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Passage of Dodd-Frank Reform Encourages Investment, Economic Growth in Local Communities

  • May 22, 2018
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Roundtable-Supported Measure Will Promote Job-Creating Projects by Clarifying CRE Acquisition, Development and Construction (ADC) Regulations

(WASHINGTON, D.C.) — Financial deregulation legislation (S. 2155 ) passed today by the House of Representatives (258-159) includes significant reforms to the Basel III High Volatility Commercial Real Estate (HVCRE) Rule that will lower financing barriers for job-creating projects that bring positive investment to local communities throughout the country.

Today's Dodd-Frank reform legislation, previously passed by the Senate in March, is expected to be signed by President Trump this week. Real Estate Roundtable President and CEO Jeffrey DeBoer noted the years of legislative effort to pass the Economic Growth, Regulatory Relief, and Consumer Protection Act.  "The HVCRE reforms included in this bill will help ensure that important real estate construction activities are funded, which is positive for local job creation and economic growth,” DeBoer said.

He added, “The Roundtable recognizes the diligent efforts of policymakers who worked to eliminate the needless regulatory confusion and increased borrowing costs that impeded Acquisition, Development and Construction (ADC) lending. We recognize the dedication of congressional leadership in the Senate and House, including Senate Banking Committee Chairman Mike Crapo (R-ID) and House Financial Services Committee Chairman Jeb Hensarling (R-TX), for their work to pass S. 2155 – and we look forward to President Trump’s signature on this important legislation,” DeBoer said.

The bipartisan HVCRE measure originally was co-sponsored by House Financial Services Committee members Robert Pittenger (R-NC) and David Scott (D-GA) as the Clarifying Commercial Real Estate Loans bill (H.R. 2148) – and passed the House by voice vote in November of last year.  The Senate Banking Committee then took up an identical HVCRE bill (S. 2405) co-sponsored by Senators Tom Cotton (R-AR) and Doug Jones (D-AL), which passed in March as part of the Senate’s broader Dodd-Frank reform legislation (S. 2155).   Today’s passage by the House of S. 2155 / H.R. ?? includes the same language and clarifications to the Basel III High Volatility Commercial Real Estate (HVCRE) Rule.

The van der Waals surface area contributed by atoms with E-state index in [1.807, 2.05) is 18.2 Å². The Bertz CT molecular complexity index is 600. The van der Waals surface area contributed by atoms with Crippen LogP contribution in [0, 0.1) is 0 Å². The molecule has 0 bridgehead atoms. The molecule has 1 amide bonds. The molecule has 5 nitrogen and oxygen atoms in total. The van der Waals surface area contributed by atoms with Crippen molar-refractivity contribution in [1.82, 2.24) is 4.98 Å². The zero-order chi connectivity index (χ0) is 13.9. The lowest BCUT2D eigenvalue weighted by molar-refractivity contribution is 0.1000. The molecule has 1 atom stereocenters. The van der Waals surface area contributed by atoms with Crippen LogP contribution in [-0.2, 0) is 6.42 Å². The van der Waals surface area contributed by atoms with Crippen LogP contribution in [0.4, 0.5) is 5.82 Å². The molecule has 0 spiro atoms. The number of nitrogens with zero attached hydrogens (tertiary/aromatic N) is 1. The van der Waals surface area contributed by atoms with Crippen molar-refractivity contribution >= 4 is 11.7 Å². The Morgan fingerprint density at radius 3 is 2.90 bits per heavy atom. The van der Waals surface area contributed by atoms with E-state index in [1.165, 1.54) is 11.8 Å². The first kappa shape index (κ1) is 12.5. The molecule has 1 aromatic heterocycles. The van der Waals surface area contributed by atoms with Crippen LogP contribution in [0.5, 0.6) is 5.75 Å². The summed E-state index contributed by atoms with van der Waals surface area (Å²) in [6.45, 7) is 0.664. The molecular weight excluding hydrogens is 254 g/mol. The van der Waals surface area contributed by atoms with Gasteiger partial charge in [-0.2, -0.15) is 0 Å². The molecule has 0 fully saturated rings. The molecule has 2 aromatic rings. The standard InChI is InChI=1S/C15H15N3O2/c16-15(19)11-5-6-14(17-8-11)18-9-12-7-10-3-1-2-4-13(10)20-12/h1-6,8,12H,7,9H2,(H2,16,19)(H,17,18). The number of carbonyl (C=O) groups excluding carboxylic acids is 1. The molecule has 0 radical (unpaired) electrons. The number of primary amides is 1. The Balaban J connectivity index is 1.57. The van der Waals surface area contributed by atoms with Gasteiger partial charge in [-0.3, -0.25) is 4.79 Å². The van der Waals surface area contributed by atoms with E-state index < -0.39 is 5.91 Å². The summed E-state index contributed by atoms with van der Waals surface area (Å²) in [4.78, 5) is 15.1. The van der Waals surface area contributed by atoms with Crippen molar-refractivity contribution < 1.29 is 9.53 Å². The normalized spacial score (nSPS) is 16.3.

The new measure addresses key deficiencies in the agencies’ current and proposed regulations by providing the following modifications and clarifications to either an HVCRE or High Volatility Acquisition, Development or Construction (HVADC) loan:

  • Commercial borrowers will be able to satisfy the 15% equity requirement through the appreciated value of contributed land/property – versus the cost basis under the current rule.  
  • A new exemption would be added to the HVCRE rule covering acquisition/refinancing loans for performing income producing properties.   It clarifies that loans made to acquire existing property with rental income and/or do cosmetic upgrades and other improvements don't trigger the capital penalty.
  • Allows borrowers to use internally generated capital in the project and, once the development/construction risk period has passed, outside the project, rather than forcing them to refinance the loan (possibly away from the original lender).
  • All ADC loans made prior to January 2015 would be grandfathered and do not have to satisfy current HVCRE exemption criteria.
  • Banks would able to withdraw HVCRE status prior to the end of an ADC loan’s term.

The Real Estate Roundtable’s HVCRE Working Group, co-chaired by Sullivan and Worcester Partner Joseph Forte, and PNC Real Estate Senior Vice President William Lashbrook, played a key role in advancing these reforms since 2015. 

Forte said, "This legislative action is a welcome solution to a poorly designed regulatory capital scheme that was not matched with risk. This caused an unnecessary cost burden to all commercial banks and their real estate development customers.  In addition, it restores to borrowers the ability to offer appreciated land value as equity to banks, when validated through appraisal practices established in earlier statutes.  In clearly defining HVCRE exposures, this legislative solution halts the regulatory experimentation in creating pools of commercial real estate development risk, including last year’s HVADC trial balloon of a use of proceeds test on unsecured transactions, requiring capital support where it did not exist. ”  

The Roundtable and twelve other real estate organizations on March 2, 2018 sent a comment letter detailing the industry’s HVCRE policy positions and urging inclusion of the HVCRE reforms in a broader Dodd-Frank reform package (S. 2155).